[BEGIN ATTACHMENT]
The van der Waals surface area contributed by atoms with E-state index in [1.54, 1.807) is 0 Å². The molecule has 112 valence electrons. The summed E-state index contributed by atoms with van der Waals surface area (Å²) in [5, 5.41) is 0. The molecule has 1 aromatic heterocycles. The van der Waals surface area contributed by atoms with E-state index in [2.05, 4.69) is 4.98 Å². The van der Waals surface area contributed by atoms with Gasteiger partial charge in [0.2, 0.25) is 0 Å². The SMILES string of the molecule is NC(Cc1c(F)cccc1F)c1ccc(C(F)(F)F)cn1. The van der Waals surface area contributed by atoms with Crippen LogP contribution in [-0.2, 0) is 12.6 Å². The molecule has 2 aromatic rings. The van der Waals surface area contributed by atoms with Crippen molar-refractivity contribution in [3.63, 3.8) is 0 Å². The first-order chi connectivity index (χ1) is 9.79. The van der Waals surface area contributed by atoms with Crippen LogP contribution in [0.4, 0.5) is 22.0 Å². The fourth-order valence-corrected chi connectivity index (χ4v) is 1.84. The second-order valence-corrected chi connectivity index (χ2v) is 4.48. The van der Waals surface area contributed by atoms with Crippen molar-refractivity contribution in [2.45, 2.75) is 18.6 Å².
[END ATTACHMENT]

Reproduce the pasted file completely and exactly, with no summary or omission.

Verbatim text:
The van der Waals surface area contributed by atoms with E-state index in [1.54, 1.807) is 0 Å². The molecule has 112 valence electrons. The summed E-state index contributed by atoms with van der Waals surface area (Å²) in [5, 5.41) is 0. The molecule has 1 aromatic heterocycles. The van der Waals surface area contributed by atoms with E-state index in [2.05, 4.69) is 4.98 Å². The van der Waals surface area contributed by atoms with Gasteiger partial charge in [0.2, 0.25) is 0 Å². The SMILES string of the molecule is NC(Cc1c(F)cccc1F)c1ccc(C(F)(F)F)cn1. The van der Waals surface area contributed by atoms with Crippen LogP contribution in [-0.2, 0) is 12.6 Å². The molecule has 2 aromatic rings. The van der Waals surface area contributed by atoms with Crippen molar-refractivity contribution in [3.63, 3.8) is 0 Å². The first-order chi connectivity index (χ1) is 9.79. The van der Waals surface area contributed by atoms with Crippen LogP contribution in [0.4, 0.5) is 22.0 Å². The fourth-order valence-corrected chi connectivity index (χ4v) is 1.84. The second-order valence-corrected chi connectivity index (χ2v) is 4.48. The van der Waals surface area contributed by atoms with Crippen molar-refractivity contribution in [2.45, 2.75) is 18.6 Å².